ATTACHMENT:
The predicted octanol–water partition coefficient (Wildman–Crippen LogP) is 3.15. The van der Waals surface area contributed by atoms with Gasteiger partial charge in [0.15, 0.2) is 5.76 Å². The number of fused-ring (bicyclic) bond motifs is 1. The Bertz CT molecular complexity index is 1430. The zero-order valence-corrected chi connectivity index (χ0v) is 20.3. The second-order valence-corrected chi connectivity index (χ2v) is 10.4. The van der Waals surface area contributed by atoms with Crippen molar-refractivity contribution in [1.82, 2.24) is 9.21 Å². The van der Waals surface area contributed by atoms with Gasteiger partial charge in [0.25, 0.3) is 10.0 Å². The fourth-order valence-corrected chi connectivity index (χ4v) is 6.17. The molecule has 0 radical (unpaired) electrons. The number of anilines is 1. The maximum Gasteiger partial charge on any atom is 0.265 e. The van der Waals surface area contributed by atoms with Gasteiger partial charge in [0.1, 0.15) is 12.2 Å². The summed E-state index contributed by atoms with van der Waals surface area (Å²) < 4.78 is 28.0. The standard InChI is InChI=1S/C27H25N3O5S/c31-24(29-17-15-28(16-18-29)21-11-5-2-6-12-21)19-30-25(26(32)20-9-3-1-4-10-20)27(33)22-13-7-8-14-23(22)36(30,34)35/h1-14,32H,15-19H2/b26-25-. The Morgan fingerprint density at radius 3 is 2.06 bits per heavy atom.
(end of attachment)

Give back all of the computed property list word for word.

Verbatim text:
The predicted octanol–water partition coefficient (Wildman–Crippen LogP) is 3.15. The van der Waals surface area contributed by atoms with Gasteiger partial charge in [0.15, 0.2) is 5.76 Å². The number of fused-ring (bicyclic) bond motifs is 1. The Bertz CT molecular complexity index is 1430. The zero-order valence-corrected chi connectivity index (χ0v) is 20.3. The second-order valence-corrected chi connectivity index (χ2v) is 10.4. The van der Waals surface area contributed by atoms with Crippen molar-refractivity contribution in [1.82, 2.24) is 9.21 Å². The van der Waals surface area contributed by atoms with Gasteiger partial charge in [0.25, 0.3) is 10.0 Å². The fourth-order valence-corrected chi connectivity index (χ4v) is 6.17. The molecule has 0 radical (unpaired) electrons. The number of anilines is 1. The maximum Gasteiger partial charge on any atom is 0.265 e. The van der Waals surface area contributed by atoms with Gasteiger partial charge in [0.1, 0.15) is 12.2 Å². The summed E-state index contributed by atoms with van der Waals surface area (Å²) < 4.78 is 28.0. The standard InChI is InChI=1S/C27H25N3O5S/c31-24(29-17-15-28(16-18-29)21-11-5-2-6-12-21)19-30-25(26(32)20-9-3-1-4-10-20)27(33)22-13-7-8-14-23(22)36(30,34)35/h1-14,32H,15-19H2/b26-25-. The Morgan fingerprint density at radius 3 is 2.06 bits per heavy atom.